“To give orders is somewhat different from running risk one’s self.”

“And did I risk nothing at the siege of Rochelle?”

“Of being drowned in a sewer, no doubt,” said Laubardemont.

“And you,” said Joseph, “has your danger been that of catching your fingers in instruments of torture? And all this because the Abbess of the Ursulines is your niece.”

“It was a good thing for your brothers of Saint Francis, who held the hammers; but I—I was struck in the forehead by this same Cinq-Mars, who was leading an enraged multitude.”

“Are you quite sure of that?” cried Joseph, delighted. “Did he dare to act thus against the commands of the King?” The joy which this discovery gave him made him forget his anger.

“Fools!” exclaimed the Cardinal, suddenly breaking his long silence, and taking from his lips his handkerchief stained with blood. “I would punish your angry dispute had it not taught me many secrets of infamy on your part. You have exceeded my orders; I commanded no torture, Laubardemont. That is your second fault. You cause me to be hated for nothing; that was useless. But you, Joseph, do not neglect the details of this disturbance in which Cinq-Mars was engaged; it may be of use in the end.”

“I have all the names and descriptions,” said the secret judge, eagerly, bending his tall form and thin, olive-colored visage, wrinkled with a servile smile, down to the armchair.

“It is well! it is well!” said the minister, pushing him back; “but that is not the question yet. You, Joseph, be in Paris before this young upstart, who will become a favorite, I am certain. Become his friend; make him of my party or destroy him. Let him serve me or fall. But, above all, send me every day safe persons to give me verbal accounts. I will have no more writing for the future. I am much displeased with you, Joseph. What a miserable courier you chose to send from Cologne! He could not understand me. He saw the King too soon, and here we are still in disgrace in consequence. You have just missed ruining me entirely. Go and observe what is about to be done in Paris. A conspiracy will soon be hatched against me; but it will be the last. I remain here in order to let them all act more freely. Go, both of you, and send me my valet after the lapse of two hours; I wish now to be alone.”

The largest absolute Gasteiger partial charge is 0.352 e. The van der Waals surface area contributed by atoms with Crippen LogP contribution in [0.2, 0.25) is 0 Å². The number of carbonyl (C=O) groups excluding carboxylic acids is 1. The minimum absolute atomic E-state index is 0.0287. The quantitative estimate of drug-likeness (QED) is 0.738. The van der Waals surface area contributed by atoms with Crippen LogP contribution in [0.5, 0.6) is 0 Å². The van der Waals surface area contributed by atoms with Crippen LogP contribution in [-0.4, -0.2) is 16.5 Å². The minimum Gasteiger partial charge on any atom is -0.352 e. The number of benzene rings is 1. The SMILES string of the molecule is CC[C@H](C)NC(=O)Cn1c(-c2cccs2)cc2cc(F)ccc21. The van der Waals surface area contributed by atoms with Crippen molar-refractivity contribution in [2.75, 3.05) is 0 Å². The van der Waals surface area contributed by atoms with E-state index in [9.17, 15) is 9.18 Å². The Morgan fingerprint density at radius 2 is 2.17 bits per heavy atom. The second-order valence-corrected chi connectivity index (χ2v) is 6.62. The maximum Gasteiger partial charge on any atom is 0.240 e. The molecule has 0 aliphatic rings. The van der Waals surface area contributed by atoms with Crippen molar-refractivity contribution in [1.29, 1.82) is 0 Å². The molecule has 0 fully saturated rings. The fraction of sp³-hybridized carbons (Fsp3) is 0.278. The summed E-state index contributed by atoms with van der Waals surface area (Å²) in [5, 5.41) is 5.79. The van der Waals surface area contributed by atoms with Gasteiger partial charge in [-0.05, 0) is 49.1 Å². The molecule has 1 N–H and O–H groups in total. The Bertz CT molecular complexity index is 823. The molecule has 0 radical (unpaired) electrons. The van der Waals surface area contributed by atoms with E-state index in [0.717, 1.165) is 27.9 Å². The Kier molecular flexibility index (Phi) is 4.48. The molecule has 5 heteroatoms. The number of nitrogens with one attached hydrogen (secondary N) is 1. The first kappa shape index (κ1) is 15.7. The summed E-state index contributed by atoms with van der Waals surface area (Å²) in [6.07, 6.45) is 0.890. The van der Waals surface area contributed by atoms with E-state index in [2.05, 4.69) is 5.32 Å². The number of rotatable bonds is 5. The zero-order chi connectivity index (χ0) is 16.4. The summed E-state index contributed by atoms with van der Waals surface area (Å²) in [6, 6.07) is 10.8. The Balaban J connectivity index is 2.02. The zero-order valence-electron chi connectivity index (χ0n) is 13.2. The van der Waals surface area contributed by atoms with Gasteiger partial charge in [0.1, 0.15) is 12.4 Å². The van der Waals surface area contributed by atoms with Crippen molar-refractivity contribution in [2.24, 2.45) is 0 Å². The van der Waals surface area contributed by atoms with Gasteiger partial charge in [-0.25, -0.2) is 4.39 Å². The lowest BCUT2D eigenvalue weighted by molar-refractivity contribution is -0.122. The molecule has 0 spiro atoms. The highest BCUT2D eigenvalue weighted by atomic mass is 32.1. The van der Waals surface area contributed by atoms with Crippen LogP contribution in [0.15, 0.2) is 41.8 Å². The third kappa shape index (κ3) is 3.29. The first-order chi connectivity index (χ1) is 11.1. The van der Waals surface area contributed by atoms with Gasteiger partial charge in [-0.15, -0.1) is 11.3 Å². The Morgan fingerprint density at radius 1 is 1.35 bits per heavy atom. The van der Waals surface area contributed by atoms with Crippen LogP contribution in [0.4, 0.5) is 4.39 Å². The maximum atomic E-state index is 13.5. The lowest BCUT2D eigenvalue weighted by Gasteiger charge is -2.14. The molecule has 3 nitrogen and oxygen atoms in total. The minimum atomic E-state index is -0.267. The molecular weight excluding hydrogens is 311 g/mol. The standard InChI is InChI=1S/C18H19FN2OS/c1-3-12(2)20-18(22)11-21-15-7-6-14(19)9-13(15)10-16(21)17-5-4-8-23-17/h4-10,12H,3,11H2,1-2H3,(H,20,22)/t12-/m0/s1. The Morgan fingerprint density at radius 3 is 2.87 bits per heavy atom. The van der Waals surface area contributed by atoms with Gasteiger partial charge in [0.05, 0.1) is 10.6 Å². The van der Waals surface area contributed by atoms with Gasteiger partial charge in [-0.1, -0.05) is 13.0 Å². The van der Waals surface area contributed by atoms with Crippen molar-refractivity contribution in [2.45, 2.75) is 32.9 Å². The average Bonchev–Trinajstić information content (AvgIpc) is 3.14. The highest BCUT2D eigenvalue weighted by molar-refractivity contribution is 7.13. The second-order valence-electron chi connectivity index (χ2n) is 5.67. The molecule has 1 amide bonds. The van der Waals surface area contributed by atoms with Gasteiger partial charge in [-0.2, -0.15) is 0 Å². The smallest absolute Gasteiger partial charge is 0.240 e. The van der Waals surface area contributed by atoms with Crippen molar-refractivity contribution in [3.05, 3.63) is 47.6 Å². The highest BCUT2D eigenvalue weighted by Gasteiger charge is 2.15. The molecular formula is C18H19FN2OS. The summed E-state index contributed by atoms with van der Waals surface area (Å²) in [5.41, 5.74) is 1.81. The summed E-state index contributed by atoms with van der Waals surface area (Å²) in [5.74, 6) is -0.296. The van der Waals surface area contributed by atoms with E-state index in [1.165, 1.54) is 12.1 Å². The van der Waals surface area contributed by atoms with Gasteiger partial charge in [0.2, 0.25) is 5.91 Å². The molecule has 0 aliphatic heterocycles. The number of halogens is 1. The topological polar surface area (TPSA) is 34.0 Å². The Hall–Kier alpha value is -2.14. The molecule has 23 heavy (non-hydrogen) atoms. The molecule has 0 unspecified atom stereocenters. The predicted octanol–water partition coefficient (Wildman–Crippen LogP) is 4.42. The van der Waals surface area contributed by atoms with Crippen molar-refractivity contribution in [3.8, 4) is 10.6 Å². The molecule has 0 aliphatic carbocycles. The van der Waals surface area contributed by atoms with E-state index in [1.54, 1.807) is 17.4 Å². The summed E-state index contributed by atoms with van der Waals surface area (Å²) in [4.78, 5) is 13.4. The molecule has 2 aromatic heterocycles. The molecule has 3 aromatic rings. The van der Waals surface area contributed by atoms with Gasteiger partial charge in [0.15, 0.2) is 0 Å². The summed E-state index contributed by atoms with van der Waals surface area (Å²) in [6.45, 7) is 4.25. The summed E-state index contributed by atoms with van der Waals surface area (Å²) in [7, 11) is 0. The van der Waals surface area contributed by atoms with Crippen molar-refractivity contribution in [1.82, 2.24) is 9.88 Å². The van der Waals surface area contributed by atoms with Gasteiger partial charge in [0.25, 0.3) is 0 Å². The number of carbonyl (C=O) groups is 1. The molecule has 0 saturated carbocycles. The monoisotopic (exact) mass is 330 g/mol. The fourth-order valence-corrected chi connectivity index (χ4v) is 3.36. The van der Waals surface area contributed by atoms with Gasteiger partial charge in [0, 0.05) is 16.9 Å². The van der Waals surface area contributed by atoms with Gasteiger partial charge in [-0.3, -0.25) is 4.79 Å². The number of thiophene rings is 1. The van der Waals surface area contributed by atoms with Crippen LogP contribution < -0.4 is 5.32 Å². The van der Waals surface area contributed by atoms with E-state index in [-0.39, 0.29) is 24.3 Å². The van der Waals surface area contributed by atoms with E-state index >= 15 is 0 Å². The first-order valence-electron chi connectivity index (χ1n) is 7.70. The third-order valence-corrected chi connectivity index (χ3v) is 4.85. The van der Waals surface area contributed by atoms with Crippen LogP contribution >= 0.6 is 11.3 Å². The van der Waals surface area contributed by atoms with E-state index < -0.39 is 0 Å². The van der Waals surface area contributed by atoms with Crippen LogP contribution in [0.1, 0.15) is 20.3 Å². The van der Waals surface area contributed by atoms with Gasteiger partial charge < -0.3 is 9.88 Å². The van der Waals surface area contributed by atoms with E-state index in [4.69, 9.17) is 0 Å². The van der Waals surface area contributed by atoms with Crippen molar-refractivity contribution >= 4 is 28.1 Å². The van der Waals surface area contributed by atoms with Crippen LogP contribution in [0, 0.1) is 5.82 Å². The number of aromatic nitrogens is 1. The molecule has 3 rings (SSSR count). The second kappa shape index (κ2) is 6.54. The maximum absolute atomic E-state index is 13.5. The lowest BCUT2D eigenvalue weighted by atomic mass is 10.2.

The steps of the two men were still to be heard as Richelieu, with eyes fixed upon the entrance to the tent, pursued them with his irritated glance.

“Wretches!” he exclaimed, when he was alone, “go and accomplish some more secret work, and afterward I will crush you, in pure instruments of my power. The King will soon succumb beneath the slow malady which consumes him. I shall then be regent; I shall be King of France myself; I shall no longer have to dread the caprices of his weakness. I will destroy the haughty races of this country. I will be alone above them all. Europe shall tremble.”

Here the blood, which again filled his mouth, obliged him to apply his handkerchief to it once more.

“Ah, what do I say? Unhappy victim that I am! Here am I, death-stricken! My dissolution is near; my blood flows, and my spirit desires to labor still. Why? For whom? Is it for glory? That is an empty word. Is it for men? I despise them. For whom, then, since I shall die, perhaps, in two or three years? Is it for God? What a name! I have not walked with Him! He has seen all—”

Here he let his head fall upon his breast, and his eyes met the great cross of gold which was suspended from his neck. He could not help throwing himself back in his chair; but it followed him. He took it; and considering it with fixed and devouring looks, he said in a low voice:

“Terrible sign! thou followest me! Shall I find thee elsewhere—divinity and suffering? What am I? What have I done?”

For the first time a singular and unknown terror penetrated him. He trembled, at once frozen and scorched by an invincible shudder. He dared not lift his eyes, fearing to meet some terrible vision. He dared not call, fearing to hear the sound of his own voice. He remained profoundly plunged in meditations on eternity, so terrible for him, and he murmured the following kind of prayer:

“Great God, if Thou hearest me, judge me then, but do not isolate me in judging me! Look upon me, surrounded by the men of my generation; consider the immense work I had undertaken! Was not an enormous lever wanted to bestir those masses; and if this lever in falling crushes some useless wretches, am I very culpable? I seem wicked to men; but Thou, Supreme judge, dost thou regard me thus?

“No; Thou knowest it is boundless power which makes creature culpable against creature. It is not Armand de Richelieu who destroys; it is the Prime-Minister. It is not for his personal injuries; it is to carry out a system. But a system—what is this word? Is it permitted me to play thus with men, to regard them as numbers for working out a thought, which perhaps is false? I overturn the framework of the throne. What if, without knowing it, I sap its foundations and hasten its fall! Yes, my borrowed power has seduced me. O labyrinth! O weakness of human thought! Simple faith, why did I quit thy path? Why am I not a simple priest? If I dared to break with man and give myself to God, the ladder of Jacob would again descend in my dreams.”